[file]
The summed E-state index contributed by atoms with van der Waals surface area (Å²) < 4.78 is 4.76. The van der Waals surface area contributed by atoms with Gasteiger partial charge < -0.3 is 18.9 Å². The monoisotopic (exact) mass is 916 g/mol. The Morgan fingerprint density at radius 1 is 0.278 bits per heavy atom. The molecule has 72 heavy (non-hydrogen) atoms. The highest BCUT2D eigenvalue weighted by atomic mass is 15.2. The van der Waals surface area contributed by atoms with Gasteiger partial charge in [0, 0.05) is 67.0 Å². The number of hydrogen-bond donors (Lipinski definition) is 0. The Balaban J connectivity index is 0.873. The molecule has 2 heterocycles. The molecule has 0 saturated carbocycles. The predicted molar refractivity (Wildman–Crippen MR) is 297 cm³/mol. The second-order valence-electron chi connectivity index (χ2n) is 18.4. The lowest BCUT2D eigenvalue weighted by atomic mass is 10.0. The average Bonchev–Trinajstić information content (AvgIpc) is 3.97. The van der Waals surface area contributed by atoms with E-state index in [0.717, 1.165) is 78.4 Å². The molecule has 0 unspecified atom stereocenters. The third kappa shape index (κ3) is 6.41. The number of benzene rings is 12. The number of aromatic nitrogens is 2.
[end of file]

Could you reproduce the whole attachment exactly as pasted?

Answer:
The summed E-state index contributed by atoms with van der Waals surface area (Å²) < 4.78 is 4.76. The van der Waals surface area contributed by atoms with Gasteiger partial charge < -0.3 is 18.9 Å². The monoisotopic (exact) mass is 916 g/mol. The Morgan fingerprint density at radius 1 is 0.278 bits per heavy atom. The molecule has 72 heavy (non-hydrogen) atoms. The highest BCUT2D eigenvalue weighted by atomic mass is 15.2. The van der Waals surface area contributed by atoms with Gasteiger partial charge in [0, 0.05) is 67.0 Å². The number of hydrogen-bond donors (Lipinski definition) is 0. The Balaban J connectivity index is 0.873. The molecule has 2 heterocycles. The molecule has 0 saturated carbocycles. The predicted molar refractivity (Wildman–Crippen MR) is 297 cm³/mol. The second-order valence-electron chi connectivity index (χ2n) is 18.4. The lowest BCUT2D eigenvalue weighted by atomic mass is 10.0. The average Bonchev–Trinajstić information content (AvgIpc) is 3.97. The van der Waals surface area contributed by atoms with E-state index in [0.717, 1.165) is 78.4 Å². The molecule has 0 unspecified atom stereocenters. The third kappa shape index (κ3) is 6.41. The number of benzene rings is 12. The number of aromatic nitrogens is 2.